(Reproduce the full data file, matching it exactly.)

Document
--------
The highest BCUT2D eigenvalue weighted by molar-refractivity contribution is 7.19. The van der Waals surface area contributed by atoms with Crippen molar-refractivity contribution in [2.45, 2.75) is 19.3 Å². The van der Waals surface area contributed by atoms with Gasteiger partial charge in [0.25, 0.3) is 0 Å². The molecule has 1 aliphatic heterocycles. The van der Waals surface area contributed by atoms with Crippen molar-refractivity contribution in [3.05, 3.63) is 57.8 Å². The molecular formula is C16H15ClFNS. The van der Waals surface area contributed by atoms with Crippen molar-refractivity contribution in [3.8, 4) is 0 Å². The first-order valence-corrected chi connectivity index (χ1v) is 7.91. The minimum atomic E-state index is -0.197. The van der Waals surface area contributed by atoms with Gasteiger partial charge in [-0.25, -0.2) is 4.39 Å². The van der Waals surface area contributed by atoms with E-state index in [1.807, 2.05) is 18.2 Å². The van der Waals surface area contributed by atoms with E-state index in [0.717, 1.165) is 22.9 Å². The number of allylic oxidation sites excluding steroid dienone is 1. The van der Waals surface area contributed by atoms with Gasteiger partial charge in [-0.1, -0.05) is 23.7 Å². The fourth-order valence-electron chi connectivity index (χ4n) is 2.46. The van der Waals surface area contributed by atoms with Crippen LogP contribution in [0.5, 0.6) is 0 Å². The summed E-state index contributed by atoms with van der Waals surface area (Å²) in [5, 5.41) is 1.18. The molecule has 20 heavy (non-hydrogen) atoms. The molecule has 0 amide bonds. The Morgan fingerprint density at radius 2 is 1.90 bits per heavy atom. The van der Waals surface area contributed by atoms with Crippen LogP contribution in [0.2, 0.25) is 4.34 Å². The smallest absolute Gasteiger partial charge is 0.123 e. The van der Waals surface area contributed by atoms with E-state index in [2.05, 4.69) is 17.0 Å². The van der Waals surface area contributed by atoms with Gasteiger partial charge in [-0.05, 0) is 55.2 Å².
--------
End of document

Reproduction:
The highest BCUT2D eigenvalue weighted by molar-refractivity contribution is 7.19. The van der Waals surface area contributed by atoms with Crippen molar-refractivity contribution in [2.45, 2.75) is 19.3 Å². The van der Waals surface area contributed by atoms with Gasteiger partial charge in [0.25, 0.3) is 0 Å². The molecule has 1 aliphatic heterocycles. The van der Waals surface area contributed by atoms with Crippen molar-refractivity contribution in [3.05, 3.63) is 57.8 Å². The molecular formula is C16H15ClFNS. The van der Waals surface area contributed by atoms with Crippen molar-refractivity contribution in [3.8, 4) is 0 Å². The first-order valence-corrected chi connectivity index (χ1v) is 7.91. The minimum atomic E-state index is -0.197. The van der Waals surface area contributed by atoms with Gasteiger partial charge in [-0.25, -0.2) is 4.39 Å². The van der Waals surface area contributed by atoms with E-state index in [1.807, 2.05) is 18.2 Å². The van der Waals surface area contributed by atoms with E-state index in [0.717, 1.165) is 22.9 Å². The number of allylic oxidation sites excluding steroid dienone is 1. The van der Waals surface area contributed by atoms with Gasteiger partial charge in [-0.1, -0.05) is 23.7 Å². The fourth-order valence-electron chi connectivity index (χ4n) is 2.46. The van der Waals surface area contributed by atoms with Crippen LogP contribution in [0.5, 0.6) is 0 Å². The summed E-state index contributed by atoms with van der Waals surface area (Å²) in [5, 5.41) is 1.18. The molecule has 20 heavy (non-hydrogen) atoms. The molecule has 0 amide bonds. The Morgan fingerprint density at radius 2 is 1.90 bits per heavy atom. The van der Waals surface area contributed by atoms with Crippen LogP contribution in [0.2, 0.25) is 4.34 Å². The smallest absolute Gasteiger partial charge is 0.123 e. The van der Waals surface area contributed by atoms with E-state index in [2.05, 4.69) is 17.0 Å². The van der Waals surface area contributed by atoms with Gasteiger partial charge in [-0.05, 0) is 55.2 Å².